Researchers in Norway caught a rare glimpse of massive jelly-like egg sac harboring a bevy of 10-armed squid eggs.
The giant gelatinous orb was caught drifting in the Ørstafjorden fjord in northwest Norway on October 5 by divers with the Research Expedition Vessel (REV) team – a group of scientists who set out to monitor ocean health.
The video depicts a giant gel-like mass created by a squid to protect the many eggs contained inside.
Divers can be seen observing the blob with flashlights that help glean its sheer size – the object appears large enough to swallow the observers whole.
The phenomenon is a rare find for marine biologists since the egg sacs are rarely found beyond the bounds of the deep sea and usually only last for several days before dissipating into the ocean.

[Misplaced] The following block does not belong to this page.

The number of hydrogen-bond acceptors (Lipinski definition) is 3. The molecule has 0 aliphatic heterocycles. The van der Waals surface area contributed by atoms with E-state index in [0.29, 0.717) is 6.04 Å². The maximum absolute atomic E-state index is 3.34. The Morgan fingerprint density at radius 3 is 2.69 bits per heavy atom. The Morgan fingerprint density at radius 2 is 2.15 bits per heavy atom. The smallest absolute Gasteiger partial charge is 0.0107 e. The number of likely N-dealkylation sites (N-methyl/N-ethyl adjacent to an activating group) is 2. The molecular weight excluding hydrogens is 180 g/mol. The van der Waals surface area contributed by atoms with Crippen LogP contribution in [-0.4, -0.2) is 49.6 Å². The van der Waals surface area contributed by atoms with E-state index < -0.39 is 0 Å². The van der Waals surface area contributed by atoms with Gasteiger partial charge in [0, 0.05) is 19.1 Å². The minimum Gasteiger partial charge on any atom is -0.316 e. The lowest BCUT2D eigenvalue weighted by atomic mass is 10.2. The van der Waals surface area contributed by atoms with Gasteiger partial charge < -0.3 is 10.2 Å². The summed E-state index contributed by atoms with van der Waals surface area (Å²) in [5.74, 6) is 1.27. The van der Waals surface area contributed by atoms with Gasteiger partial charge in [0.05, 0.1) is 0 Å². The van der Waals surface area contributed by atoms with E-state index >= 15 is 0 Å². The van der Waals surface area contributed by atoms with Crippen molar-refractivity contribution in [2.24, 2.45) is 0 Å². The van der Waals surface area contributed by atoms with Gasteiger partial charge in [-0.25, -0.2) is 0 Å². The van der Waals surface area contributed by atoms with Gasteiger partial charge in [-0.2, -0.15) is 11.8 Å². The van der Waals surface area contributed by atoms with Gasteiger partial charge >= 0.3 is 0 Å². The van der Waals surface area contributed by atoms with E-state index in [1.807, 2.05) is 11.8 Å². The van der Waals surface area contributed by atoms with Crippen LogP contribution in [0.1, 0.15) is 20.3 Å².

Once created, the blobs usually sink very slow, according to National Geographic. The babies contained in the goo usually don’t hatch until the mass reaches about 500 feet.
In 2015, divers off the coast of Turkey captured their own video of a similar floater which they hypothesized was created by red flying squid.
A massive blob (pictured above) was found floating in the fjord by researchers from Norway’s Research Expedition Vessel which helps monitor ocean health
The orb was a massive 13-feet wide and contained millions of squid eggs according to National Geographic, who highlighted the find at the time.
Researchers aren’t sure how exactly the orbs grow to be so large, but have posited that the jelly likely starts out much smaller and grows as more eggs are deposited.
The gel is thought to protect the nascent squid from bacteria and infections and researchers have noted that attempts to grow squids in a lab setting without the gooey formation have been plagued with disease.
Since 2015, scientists have only witnessed a handful of the blobs in the wild and there are only a few published examples on record.
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